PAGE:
In some preferred embodiments hereof, the food container cup 50 may be laminated, thermoformed and filled with product per technology disclosed by Redex U.S. Pat. No. 5,632,133.
 As for preferred polymeric materials for use in the present invention, the cup 50 and the dome 52 may be made from laminates. High barrier containers are made from thermoformable, laminated poly vinyl chloride, thermoformable polyethylene teraphtalete, polystyrenes, and many other conventional materials laminated by fusing them with coextruded polymer and copolymer films of ethyl vinyl alcohol, polyethylene for sealants and others. The containers of fresh fruits and vegetables may be made from polymeric or copolymeric films with high diffusion rate of gases, of 400-600 cc O2/24 hours/100 in2/mil/ATM such as styrene butediene copolymer. These sheets are preferably of adhesiveless lamination with modified polyethylene film, which allows that the two halves of the package be sealed hermetically with each other.
 The membrane polymeric film consists of a coextrusion of at least two layers of modified polyethylene sealant. The modifiers include ethyl vinyl acetate (EVA), ethyl methyl acrylate (EMA) or other components in ratios of blending commensurate with the degree of peelability of the seals and diffusion characteristics required.
FIG. 12 hereof shows a yet further alternative embodiment having a cup (1) with a hermetically sealed polymeric membrane 54 to cup 50 and a snap in lid (2) in the form of a dome 52.
 The cup 50 is made from a variety of polymeric structures such as polyvinyl chloride, polyethylene teraphtalate, styrenes and other rigid sheets adhesiveless fused with a polyolefin sealant compatible in fusing and forming a hermetic seal with the polymeric membrane (3). The walls 30 of the cup contain ribs 26 to prevent the leaves of lettuce and fruits from touching walls 30 and to restrict the circulation of the oxygen.
 The lid dome 52 is preferably made from a mono-layer polymeric sheet such as clear polyethylene teraphtalate or others.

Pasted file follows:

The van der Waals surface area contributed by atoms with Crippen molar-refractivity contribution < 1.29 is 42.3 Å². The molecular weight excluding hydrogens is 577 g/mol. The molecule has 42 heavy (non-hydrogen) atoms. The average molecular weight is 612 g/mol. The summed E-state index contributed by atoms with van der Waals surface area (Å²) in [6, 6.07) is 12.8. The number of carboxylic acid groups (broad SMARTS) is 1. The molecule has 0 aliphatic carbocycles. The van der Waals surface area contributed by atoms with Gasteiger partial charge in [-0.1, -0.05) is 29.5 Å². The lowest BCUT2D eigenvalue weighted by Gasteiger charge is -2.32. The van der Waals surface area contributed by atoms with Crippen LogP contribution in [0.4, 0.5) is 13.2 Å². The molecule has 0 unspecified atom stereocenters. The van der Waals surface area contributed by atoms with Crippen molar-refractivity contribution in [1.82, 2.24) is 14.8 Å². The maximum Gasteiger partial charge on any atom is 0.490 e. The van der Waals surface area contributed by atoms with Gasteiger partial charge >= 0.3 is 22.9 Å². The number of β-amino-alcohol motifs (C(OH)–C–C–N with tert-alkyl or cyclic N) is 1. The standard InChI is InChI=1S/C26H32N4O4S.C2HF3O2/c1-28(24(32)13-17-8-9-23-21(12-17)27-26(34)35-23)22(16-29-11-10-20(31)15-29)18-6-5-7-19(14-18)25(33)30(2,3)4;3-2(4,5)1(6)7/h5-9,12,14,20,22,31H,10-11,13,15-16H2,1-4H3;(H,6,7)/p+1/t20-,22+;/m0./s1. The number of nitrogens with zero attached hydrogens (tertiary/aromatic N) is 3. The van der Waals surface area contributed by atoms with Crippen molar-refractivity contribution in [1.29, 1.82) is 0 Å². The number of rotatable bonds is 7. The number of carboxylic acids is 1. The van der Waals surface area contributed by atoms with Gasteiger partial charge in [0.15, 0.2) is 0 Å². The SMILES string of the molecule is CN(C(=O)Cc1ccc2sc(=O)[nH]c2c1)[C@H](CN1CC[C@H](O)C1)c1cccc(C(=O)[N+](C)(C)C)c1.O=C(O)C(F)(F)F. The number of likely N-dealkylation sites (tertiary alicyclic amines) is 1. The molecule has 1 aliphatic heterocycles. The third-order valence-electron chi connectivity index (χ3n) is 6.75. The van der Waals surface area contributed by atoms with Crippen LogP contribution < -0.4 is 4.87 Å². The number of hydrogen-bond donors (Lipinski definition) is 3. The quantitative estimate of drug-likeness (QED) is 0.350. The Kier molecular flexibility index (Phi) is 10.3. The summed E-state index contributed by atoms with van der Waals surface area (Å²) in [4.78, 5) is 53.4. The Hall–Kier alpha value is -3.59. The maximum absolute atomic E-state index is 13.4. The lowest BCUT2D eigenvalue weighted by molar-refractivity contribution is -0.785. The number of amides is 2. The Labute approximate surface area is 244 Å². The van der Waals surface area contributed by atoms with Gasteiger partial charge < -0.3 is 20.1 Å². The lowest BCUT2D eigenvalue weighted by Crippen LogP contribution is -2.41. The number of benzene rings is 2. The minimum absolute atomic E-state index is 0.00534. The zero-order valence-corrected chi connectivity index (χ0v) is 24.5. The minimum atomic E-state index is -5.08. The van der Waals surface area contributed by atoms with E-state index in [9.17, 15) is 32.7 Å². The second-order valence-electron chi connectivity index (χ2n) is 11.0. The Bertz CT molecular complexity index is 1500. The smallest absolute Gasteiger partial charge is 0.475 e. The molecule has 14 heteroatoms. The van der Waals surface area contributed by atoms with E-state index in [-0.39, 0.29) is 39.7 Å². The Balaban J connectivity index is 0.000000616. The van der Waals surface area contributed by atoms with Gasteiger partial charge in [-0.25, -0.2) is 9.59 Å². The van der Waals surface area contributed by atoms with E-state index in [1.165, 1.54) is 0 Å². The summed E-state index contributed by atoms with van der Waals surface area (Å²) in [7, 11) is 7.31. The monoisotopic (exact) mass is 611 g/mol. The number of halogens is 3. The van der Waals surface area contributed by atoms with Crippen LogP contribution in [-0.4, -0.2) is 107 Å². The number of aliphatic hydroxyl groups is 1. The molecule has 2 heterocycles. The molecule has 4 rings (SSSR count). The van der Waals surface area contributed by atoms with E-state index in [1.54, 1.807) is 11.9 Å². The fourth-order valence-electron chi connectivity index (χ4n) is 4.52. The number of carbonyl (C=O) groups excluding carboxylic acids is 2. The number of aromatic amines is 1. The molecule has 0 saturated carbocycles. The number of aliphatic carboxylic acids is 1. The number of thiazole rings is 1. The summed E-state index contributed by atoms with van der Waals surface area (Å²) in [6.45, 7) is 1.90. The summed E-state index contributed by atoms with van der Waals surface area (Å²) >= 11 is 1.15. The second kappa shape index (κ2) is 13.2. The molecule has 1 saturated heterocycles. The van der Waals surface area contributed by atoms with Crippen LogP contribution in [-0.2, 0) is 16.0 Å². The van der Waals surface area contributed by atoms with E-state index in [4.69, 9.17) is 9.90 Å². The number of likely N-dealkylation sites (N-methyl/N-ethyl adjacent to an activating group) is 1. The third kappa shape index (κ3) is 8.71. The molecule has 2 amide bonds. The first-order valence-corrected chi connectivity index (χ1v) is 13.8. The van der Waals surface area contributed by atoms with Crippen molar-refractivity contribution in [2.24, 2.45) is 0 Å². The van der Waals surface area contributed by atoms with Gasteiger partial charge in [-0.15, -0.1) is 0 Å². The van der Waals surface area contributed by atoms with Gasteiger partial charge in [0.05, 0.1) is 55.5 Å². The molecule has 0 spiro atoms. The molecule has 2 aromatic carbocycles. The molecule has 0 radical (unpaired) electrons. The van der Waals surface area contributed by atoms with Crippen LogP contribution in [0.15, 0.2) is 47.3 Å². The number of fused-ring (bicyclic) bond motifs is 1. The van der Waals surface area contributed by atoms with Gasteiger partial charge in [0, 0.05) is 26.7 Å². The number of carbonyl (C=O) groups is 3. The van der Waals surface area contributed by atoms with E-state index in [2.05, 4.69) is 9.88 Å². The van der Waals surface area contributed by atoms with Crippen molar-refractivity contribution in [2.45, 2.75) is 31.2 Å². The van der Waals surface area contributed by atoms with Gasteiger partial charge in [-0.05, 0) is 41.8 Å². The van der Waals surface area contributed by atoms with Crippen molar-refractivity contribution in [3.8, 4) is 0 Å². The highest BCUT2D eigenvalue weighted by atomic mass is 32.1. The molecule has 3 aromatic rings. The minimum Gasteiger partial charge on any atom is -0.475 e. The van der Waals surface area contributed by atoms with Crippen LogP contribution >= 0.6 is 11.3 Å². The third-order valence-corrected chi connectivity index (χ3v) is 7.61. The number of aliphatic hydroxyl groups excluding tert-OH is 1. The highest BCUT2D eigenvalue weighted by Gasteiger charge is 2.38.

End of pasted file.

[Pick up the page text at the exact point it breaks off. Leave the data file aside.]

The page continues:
The space 56 under the dome is provided for storage of components for the food such as salt, pepper sachets, mayonnaise, catsup, and dressing in small bags.
 In order to open package 24 of FIG. 12, the consumer separates the lid dome 52 from cup 50 by pulling apart the tabs (not shown) on the rims (as shown in FIG. 2), and removing dome 52. Membrane 54 then is peeled away and the food is exposed for adding the condiments. Upon adding these components to the food in the cup, the dome 52 is assembled again with cup 50, and the food can be thoroughly mixed by shaking it. The ribs (4) assist in mixing the contents.
 From the foregoing it will be appreciated that, although specific embodiments of the invention have been described herein for purposes of illustration, various modifications may be made without deviating from the spirit and scope of the invention. Accordingly, the invention is not limited except as by the appended claims
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|International Classification||A23B7/152, A23L3/3445, B65D81/34, A23B7/148, B65D43/16, A23L3/3418, B65D81/20|
|Cooperative Classification||B65D2543/00509, A23B7/152, B65D2543/00731, B65D2543/00351, A23L3/3445, B65D2543/00796, B65D2543/00685, B65D2543/00407, B65D2543/00972, B65D2251/1041, B65D2543/00092, B65D2543/00296, B65D81/2076, B65D81/3453, B65D43/162, B65D2543/0062, A23B7/148, A23L3/3418, B65D2543/00546|
|European Classification||A23L3/3418, B65D81/20F1, B65D43/16B, A23L3/3445, A23B7/148, A23B7/152|
|Aug 2, 2001||AS||Assignment|
Owner name: REDEX PACKAGING CORP., ILLINOIS
Free format text: ASSIGNMENT OF ASSIGNORS INTEREST;ASSIGNORS:WYSLOTSKY, IHOR;FOROWYCZ, ROMAN;REPP, JOHN;AND OTHERS;REEL/FRAME:012046/0838;SIGNING DATES FROM 20010220 TO 20010319
|Nov 26, 2001||AS||Assignment|
Owner name: FRESH TEC PACKAGING, INC., ILLINOIS
Free format text: ASSIGNMENT OF ASSIGNORS INTEREST;ASSIGNOR:REDEX PACKAGING CORP.;REEL/FRAME:012320/0318
Effective date: 20011112